# And Poseidonius, in the twenty-sixth book of his Histories [ Fr_13 ], says that Lysimachus the Babylonian, having invited Himerus to a banquet (who was tyrant not only over the people of Babylon, but also over the citizens of Seleuceia), with three hundred of his companions, after the tables were removed, gave every one of the three hundred a silver cup, weighing four minae; and when he had made a libation, he pledged them all at once, and gave them the cups to carry away with them. And Anticleides the Athenian, in the sixteenth book of his Returns, speaking of Gra, who, with other kings, first led a colony into the island of Lesbos, and saying that those colonists had received an answer from the oracle, bidding them, while sailing, throw a virgin into the sea, as an offering to Poseidon, proceeds as follows:- "And some people, who treat of the history and affairs of Methymna, relate a fable about the virgin who was thrown into the sea; and say that one of the leaders was in love with her, whose name was Enalus, and that he dived down, wishing to save the girl; and that then both of them, being hidden by the waves, disappeared. But that in the course of time, when Methymna had now become populous, Enalus appeared again, and related what had happened, and how it had happened: and said that the girl was still abiding among the Nereids, and that he himself had become the superintendent of Poseidon's horses;  but that a great wave having been cast on the shore, he had swam with it, and so come to land: and he had in his hand a goblet made of gold, of such wondrous workmanship that the golden goblets which they had, when compared with his, looked no better than brass."
|* * * * *||(several pages have been lost from the main manuscript at this point; modern editors have filled in the gap from an epitome which exists in other manuscripts)|
[28.] G  There is also a kind of cup called baucalis: and this, too, is chiefly used in Alexandria, as Sopater the parodist says-
A baucalis, with four rings marked on it.
And in another passage he says-
'Tis sweet for men to drink (καταβαυκαλίσαι)
Cups of the juice by bees afforded,
At early dawn, when parched by thirst,
Caused by too much wine overnight.
And the men in Alexandria, it is said, have a way of working crystal, forming it often into various shapes of goblets, and imitating in this material every sort of earthenware cup which is imported from any possible country. # And they say that Lysippus the sculptor, wishing to gratify Cassander, when he was founding the colony of Cassandreia, and when he conceived the ambition of inventing some peculiar kind of utensil in earthenware, on account of the extraordinary quantity of Mendean wine which was exported from the city, took a great deal of pains with that study, and brought Cassander a great number of cups of every imaginable fashion, all made of earthenware, and taking a part of the pattern of each, thus made one goblet of a design of his own.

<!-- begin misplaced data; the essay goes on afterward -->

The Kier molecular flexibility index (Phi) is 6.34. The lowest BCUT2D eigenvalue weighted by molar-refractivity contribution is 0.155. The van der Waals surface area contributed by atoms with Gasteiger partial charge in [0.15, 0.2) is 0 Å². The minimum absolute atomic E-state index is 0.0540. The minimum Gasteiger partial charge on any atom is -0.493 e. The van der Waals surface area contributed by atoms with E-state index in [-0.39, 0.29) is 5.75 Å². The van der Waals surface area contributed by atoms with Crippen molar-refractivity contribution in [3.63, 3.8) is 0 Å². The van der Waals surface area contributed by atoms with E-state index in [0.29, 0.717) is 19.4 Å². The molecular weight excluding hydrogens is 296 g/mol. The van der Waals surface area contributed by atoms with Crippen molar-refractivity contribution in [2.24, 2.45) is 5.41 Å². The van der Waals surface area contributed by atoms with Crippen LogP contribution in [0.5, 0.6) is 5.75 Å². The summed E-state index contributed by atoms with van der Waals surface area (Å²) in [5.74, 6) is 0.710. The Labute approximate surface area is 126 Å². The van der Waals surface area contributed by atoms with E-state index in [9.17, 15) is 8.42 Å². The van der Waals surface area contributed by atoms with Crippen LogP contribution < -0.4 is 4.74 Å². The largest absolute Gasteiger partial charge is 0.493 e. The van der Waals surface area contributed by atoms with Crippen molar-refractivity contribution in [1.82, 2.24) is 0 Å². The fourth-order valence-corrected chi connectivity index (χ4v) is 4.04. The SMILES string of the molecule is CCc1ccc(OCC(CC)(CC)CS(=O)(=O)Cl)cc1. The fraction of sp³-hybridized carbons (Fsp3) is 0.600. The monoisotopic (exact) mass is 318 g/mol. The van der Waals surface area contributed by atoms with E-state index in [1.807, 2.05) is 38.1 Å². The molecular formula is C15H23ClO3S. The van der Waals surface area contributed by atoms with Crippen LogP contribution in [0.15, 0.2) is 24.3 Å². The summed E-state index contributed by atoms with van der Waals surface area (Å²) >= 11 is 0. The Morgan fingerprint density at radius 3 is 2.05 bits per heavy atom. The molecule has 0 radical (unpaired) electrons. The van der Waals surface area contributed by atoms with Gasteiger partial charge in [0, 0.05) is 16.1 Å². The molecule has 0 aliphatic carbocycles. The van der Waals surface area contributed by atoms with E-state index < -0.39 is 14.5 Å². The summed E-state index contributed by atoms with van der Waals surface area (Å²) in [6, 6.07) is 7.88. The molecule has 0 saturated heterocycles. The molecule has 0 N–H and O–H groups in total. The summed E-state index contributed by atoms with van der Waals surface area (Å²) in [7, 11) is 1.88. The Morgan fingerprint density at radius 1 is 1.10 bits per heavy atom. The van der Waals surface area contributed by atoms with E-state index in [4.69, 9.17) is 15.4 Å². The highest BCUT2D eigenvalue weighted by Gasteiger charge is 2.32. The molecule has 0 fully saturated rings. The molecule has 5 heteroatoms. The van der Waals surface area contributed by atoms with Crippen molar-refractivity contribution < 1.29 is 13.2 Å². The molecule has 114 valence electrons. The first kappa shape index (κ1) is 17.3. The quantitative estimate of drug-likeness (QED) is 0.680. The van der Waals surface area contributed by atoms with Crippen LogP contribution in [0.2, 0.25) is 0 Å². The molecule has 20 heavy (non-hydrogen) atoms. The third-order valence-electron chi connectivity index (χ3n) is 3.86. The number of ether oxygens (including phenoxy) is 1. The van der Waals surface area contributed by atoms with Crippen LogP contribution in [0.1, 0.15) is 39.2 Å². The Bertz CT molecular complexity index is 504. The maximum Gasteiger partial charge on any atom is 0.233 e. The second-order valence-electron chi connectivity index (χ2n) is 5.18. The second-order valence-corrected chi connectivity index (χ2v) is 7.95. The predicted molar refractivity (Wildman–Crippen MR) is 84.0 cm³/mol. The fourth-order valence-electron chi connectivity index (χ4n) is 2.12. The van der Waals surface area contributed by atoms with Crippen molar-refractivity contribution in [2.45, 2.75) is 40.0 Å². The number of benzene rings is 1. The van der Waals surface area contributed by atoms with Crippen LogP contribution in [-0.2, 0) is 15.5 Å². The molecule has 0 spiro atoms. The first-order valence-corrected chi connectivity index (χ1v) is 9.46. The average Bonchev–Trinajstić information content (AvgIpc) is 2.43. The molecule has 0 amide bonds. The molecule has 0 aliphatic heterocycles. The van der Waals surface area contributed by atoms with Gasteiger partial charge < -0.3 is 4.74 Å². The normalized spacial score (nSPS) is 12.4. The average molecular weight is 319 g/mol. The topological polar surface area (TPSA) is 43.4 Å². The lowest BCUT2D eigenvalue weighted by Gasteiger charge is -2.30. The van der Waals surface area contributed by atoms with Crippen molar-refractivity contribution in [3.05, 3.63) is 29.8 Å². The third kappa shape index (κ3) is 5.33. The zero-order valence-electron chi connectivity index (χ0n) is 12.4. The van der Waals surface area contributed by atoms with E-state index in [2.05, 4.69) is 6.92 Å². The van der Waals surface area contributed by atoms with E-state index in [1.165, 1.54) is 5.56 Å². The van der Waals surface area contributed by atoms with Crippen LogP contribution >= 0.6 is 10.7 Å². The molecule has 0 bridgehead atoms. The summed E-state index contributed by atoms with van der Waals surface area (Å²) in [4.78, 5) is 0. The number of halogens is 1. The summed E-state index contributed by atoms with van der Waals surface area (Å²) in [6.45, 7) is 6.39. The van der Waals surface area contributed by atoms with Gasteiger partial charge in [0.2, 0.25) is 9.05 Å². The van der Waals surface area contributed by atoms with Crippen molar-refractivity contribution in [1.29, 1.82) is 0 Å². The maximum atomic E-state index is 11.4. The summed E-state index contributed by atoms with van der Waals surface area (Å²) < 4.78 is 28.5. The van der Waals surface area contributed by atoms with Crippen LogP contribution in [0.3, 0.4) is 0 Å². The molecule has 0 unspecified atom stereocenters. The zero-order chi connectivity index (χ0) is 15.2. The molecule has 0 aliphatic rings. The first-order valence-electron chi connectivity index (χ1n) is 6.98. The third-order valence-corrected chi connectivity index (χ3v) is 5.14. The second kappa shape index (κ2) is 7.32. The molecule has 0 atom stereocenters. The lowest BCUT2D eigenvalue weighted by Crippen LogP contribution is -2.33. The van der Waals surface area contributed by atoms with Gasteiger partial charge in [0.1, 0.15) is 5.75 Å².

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[54.] G  There is also the ciborium. # Hegesander of Delphi says that when Euphorion the poet was dining with the prytanis, the prytanis exhibited to him some ciboria, which appeared to be made in a most exquisite and costly manner. And when the cup had gone round pretty often, he, having drunk very hard and being intoxicated, took one of the ciboria and urinated in it. And Didymus says that it is a kind of drinking-cup; and perhaps it may be the same as that which is called scyphium, which derives its name from being contracted to a narrow space at the bottom, like the Egyptian ciboria [beans].
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[85.] G  "But Sosibius, the solver of puzzles, quoting the lines-
ἄλλος μὲν μογέων ἀποκινήσασκε τραπέζης
πλεῖον ἐόν, Νέστωρ δ' ὁ γέρων ἀμογητὶ ἄειρεν
writes on this expression- 'Now, the poet has been often reproached for saying that the rest of the men could only lift this cup by a great effort, but that Nestor alone could do so without any extraordinary exertion. For it appeared unreasonable, that when Diomedes and Ajax, and even Achilles too were present, Nestor should be represented as more vigorous than they, when he was so far advanced in years. But though these accusations are brought against him, we may release the poet from them by transposing the order. For in that hexameter-
πλεῖον ἐόν, Νέστωρ δ' ὁ γέρων ἀμογητὶ ἄειρεν
if we take γέρων out of the middle, we shall unite that to the beginning of the preceding line, after ἄλλος μὲν, and then we shall connect the words as before-
ἄλλος μὲν γέρων μογέων ἀποκινήσασκε τραπέζης